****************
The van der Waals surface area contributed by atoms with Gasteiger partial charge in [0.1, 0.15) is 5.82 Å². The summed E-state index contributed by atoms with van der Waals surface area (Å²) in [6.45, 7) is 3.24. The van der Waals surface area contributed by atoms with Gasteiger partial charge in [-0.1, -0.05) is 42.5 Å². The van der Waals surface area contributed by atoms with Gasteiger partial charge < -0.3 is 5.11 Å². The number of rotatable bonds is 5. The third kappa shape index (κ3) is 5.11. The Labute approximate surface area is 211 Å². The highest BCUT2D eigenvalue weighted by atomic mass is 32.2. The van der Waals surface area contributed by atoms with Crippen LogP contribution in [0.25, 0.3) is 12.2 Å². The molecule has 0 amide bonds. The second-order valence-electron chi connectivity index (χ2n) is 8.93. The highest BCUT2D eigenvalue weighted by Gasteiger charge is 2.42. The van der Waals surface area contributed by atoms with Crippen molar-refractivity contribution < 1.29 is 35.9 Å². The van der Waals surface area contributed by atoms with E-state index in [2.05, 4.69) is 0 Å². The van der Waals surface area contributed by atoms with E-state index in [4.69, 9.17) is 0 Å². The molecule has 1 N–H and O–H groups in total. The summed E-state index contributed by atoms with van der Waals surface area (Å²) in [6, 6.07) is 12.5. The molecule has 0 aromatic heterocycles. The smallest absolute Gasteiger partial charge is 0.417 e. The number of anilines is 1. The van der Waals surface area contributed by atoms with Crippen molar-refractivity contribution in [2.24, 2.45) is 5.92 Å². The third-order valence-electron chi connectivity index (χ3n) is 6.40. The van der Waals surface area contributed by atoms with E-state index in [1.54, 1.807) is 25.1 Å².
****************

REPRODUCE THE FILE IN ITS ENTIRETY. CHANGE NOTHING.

The van der Waals surface area contributed by atoms with Gasteiger partial charge in [0.1, 0.15) is 5.82 Å². The summed E-state index contributed by atoms with van der Waals surface area (Å²) in [6.45, 7) is 3.24. The van der Waals surface area contributed by atoms with Gasteiger partial charge in [-0.1, -0.05) is 42.5 Å². The van der Waals surface area contributed by atoms with Gasteiger partial charge < -0.3 is 5.11 Å². The number of rotatable bonds is 5. The third kappa shape index (κ3) is 5.11. The Labute approximate surface area is 211 Å². The highest BCUT2D eigenvalue weighted by atomic mass is 32.2. The van der Waals surface area contributed by atoms with Crippen LogP contribution in [0.25, 0.3) is 12.2 Å². The molecule has 0 amide bonds. The second-order valence-electron chi connectivity index (χ2n) is 8.93. The highest BCUT2D eigenvalue weighted by Gasteiger charge is 2.42. The van der Waals surface area contributed by atoms with Crippen molar-refractivity contribution < 1.29 is 35.9 Å². The van der Waals surface area contributed by atoms with E-state index in [2.05, 4.69) is 0 Å². The van der Waals surface area contributed by atoms with E-state index in [4.69, 9.17) is 0 Å². The molecule has 1 N–H and O–H groups in total. The summed E-state index contributed by atoms with van der Waals surface area (Å²) in [6, 6.07) is 12.5. The molecule has 0 aromatic heterocycles. The smallest absolute Gasteiger partial charge is 0.417 e. The number of anilines is 1. The van der Waals surface area contributed by atoms with Crippen molar-refractivity contribution in [2.24, 2.45) is 5.92 Å². The third-order valence-electron chi connectivity index (χ3n) is 6.40. The van der Waals surface area contributed by atoms with E-state index in [1.54, 1.807) is 25.1 Å².